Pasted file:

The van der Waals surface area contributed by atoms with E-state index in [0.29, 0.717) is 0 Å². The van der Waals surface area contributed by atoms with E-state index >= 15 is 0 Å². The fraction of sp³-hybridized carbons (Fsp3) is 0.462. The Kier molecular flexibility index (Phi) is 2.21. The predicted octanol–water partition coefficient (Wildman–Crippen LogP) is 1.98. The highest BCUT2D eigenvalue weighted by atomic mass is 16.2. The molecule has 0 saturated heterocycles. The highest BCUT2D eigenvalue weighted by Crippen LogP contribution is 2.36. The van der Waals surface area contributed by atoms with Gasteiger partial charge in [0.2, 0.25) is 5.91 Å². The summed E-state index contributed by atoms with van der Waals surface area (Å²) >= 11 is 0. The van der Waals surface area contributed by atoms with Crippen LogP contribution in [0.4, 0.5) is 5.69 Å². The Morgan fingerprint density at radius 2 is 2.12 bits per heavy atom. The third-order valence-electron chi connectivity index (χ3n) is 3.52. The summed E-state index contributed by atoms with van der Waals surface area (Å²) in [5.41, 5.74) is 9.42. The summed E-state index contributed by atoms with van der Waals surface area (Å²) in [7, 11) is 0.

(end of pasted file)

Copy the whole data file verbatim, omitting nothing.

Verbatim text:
The van der Waals surface area contributed by atoms with E-state index in [0.29, 0.717) is 0 Å². The van der Waals surface area contributed by atoms with E-state index >= 15 is 0 Å². The fraction of sp³-hybridized carbons (Fsp3) is 0.462. The Kier molecular flexibility index (Phi) is 2.21. The predicted octanol–water partition coefficient (Wildman–Crippen LogP) is 1.98. The highest BCUT2D eigenvalue weighted by atomic mass is 16.2. The molecule has 0 saturated heterocycles. The highest BCUT2D eigenvalue weighted by Crippen LogP contribution is 2.36. The van der Waals surface area contributed by atoms with Gasteiger partial charge in [0.2, 0.25) is 5.91 Å². The summed E-state index contributed by atoms with van der Waals surface area (Å²) >= 11 is 0. The van der Waals surface area contributed by atoms with Crippen LogP contribution in [0.4, 0.5) is 5.69 Å². The Morgan fingerprint density at radius 2 is 2.12 bits per heavy atom. The third-order valence-electron chi connectivity index (χ3n) is 3.52. The summed E-state index contributed by atoms with van der Waals surface area (Å²) in [5.41, 5.74) is 9.42. The summed E-state index contributed by atoms with van der Waals surface area (Å²) in [7, 11) is 0.